Visual studies graduate student drawn by focus on decolonization

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Jazmin Benton is among the new graduate students who are pursuing a Ph.D. at UC Santa Cruz.

This article is one in a series of stories that spotlight incoming graduate students and the obstacles they’ve overcome to pursue an advanced degree.

When Jazmin Benton visits a new city, she always likes to check out its museums and libraries. “You understand the feeling of a place,” she said.

Benton’s love of museums led her to earn degrees in museum studies and art history at the University of Maryland Baltimore County and pursue a doctoral degree in visual studies at UC Santa Cruz. She was awarded a Eugene Cota-Robles Fellowship, which is given to students who have overcome significant social or educational obstacles to achieve a college education, and whose backgrounds equip them to contribute to intellectual diversity among the graduate student population.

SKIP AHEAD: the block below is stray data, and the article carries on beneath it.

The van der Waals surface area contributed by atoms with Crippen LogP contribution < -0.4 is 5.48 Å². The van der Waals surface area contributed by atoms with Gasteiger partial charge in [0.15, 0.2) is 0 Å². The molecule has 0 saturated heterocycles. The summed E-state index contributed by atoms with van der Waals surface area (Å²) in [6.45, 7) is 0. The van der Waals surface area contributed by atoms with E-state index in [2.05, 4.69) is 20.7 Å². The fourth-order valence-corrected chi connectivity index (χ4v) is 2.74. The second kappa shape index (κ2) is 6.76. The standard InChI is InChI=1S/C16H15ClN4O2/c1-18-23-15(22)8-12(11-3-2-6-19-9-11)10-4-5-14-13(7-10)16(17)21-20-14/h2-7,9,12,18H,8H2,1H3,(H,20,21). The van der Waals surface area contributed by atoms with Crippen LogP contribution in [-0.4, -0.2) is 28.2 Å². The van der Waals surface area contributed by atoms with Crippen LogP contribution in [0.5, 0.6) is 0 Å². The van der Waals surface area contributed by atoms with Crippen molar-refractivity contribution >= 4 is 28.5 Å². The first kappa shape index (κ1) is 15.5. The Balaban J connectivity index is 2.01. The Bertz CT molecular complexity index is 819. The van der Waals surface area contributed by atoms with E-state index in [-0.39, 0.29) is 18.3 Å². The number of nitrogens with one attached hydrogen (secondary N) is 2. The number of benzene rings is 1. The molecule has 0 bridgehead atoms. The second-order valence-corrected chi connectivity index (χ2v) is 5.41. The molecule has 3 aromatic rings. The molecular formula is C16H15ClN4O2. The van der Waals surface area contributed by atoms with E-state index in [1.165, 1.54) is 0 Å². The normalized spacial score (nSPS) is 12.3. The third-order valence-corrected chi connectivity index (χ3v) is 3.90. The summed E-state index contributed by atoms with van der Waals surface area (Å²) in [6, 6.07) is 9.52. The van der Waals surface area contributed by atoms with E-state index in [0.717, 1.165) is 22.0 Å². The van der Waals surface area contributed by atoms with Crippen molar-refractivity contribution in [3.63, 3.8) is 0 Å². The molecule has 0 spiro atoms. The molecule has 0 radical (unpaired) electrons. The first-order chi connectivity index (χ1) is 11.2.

The Maryland native hopes to eventually become a professor and do some curatorial work.

Benton is one of only two African-American students who have been in the program since it was founded nine years ago. Benton said one of the reasons she chose UC Santa Cruz was because the program is explicitly about decolonization and speaking about race, gender and sexuality. According to the program website, students “explore diverse cultural perspectives across time and space.”

Addressing the implications of race is not just an elective, it’s the core of the program, she said. “It made me feel this would be a safer space than other programs,” she said.

Benton interned for a time at Walters Art Museum in Baltimore and enjoyed helping out at different parts of the museum. “That was cool to see all the different ways that the museum works,” she said.

She also studied architecture briefly in college but said she loved the architectural theory and history classes much more than the design classes. For fun, she enjoys making clothes, crocheting and knitting.

Getting to graduate school was a challenge because she was unfamiliar with the process and what was expected in applications. She is very thankful that her undergraduate adviser Preminda Jacob showed her the way.

“I look forward to one day being able to help someone the way my undergrad adviser helped me,” she said.